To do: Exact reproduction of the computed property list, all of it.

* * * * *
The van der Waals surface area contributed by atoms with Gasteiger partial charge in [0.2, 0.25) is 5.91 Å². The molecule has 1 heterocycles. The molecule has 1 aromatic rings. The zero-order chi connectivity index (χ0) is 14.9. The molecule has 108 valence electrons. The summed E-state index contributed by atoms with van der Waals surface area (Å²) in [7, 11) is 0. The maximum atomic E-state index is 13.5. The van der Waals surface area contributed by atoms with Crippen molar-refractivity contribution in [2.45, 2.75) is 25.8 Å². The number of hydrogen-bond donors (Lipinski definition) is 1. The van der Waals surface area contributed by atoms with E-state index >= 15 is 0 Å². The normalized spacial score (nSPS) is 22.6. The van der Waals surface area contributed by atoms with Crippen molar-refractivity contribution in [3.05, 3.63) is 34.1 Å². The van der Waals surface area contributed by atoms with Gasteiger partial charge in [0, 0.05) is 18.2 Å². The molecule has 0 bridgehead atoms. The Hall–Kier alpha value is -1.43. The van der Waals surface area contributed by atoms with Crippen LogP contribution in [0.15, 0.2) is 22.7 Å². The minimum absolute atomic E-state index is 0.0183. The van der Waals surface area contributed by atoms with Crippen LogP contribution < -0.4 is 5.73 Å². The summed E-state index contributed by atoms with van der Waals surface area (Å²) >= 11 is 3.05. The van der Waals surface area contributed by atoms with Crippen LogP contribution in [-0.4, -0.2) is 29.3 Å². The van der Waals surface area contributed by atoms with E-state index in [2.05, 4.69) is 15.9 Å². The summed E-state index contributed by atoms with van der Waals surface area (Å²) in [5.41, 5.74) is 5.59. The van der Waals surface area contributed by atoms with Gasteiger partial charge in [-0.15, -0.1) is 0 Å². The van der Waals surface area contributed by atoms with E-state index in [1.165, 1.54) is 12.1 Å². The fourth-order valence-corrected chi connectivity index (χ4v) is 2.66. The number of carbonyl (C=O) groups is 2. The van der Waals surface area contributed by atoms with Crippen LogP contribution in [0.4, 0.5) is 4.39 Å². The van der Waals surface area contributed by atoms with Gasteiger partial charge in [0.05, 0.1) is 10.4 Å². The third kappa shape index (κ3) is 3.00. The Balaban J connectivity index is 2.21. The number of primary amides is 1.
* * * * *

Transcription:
The van der Waals surface area contributed by atoms with Gasteiger partial charge in [0.2, 0.25) is 5.91 Å². The molecule has 1 heterocycles. The molecule has 1 aromatic rings. The zero-order chi connectivity index (χ0) is 14.9. The molecule has 108 valence electrons. The summed E-state index contributed by atoms with van der Waals surface area (Å²) in [7, 11) is 0. The maximum atomic E-state index is 13.5. The van der Waals surface area contributed by atoms with Crippen molar-refractivity contribution in [2.45, 2.75) is 25.8 Å². The number of hydrogen-bond donors (Lipinski definition) is 1. The van der Waals surface area contributed by atoms with E-state index >= 15 is 0 Å². The normalized spacial score (nSPS) is 22.6. The van der Waals surface area contributed by atoms with Crippen molar-refractivity contribution in [3.05, 3.63) is 34.1 Å². The van der Waals surface area contributed by atoms with Gasteiger partial charge in [0, 0.05) is 18.2 Å². The molecule has 0 bridgehead atoms. The Hall–Kier alpha value is -1.43. The van der Waals surface area contributed by atoms with Crippen LogP contribution in [0.15, 0.2) is 22.7 Å². The minimum absolute atomic E-state index is 0.0183. The van der Waals surface area contributed by atoms with Crippen LogP contribution < -0.4 is 5.73 Å². The summed E-state index contributed by atoms with van der Waals surface area (Å²) >= 11 is 3.05. The van der Waals surface area contributed by atoms with Crippen LogP contribution in [-0.4, -0.2) is 29.3 Å². The van der Waals surface area contributed by atoms with E-state index in [2.05, 4.69) is 15.9 Å². The summed E-state index contributed by atoms with van der Waals surface area (Å²) in [5.41, 5.74) is 5.59. The van der Waals surface area contributed by atoms with Gasteiger partial charge in [-0.15, -0.1) is 0 Å². The van der Waals surface area contributed by atoms with E-state index in [1.165, 1.54) is 12.1 Å². The fourth-order valence-corrected chi connectivity index (χ4v) is 2.66. The number of carbonyl (C=O) groups is 2. The van der Waals surface area contributed by atoms with Crippen LogP contribution in [0.4, 0.5) is 4.39 Å². The van der Waals surface area contributed by atoms with Gasteiger partial charge in [0.05, 0.1) is 10.4 Å². The third kappa shape index (κ3) is 3.00. The Balaban J connectivity index is 2.21. The number of primary amides is 1.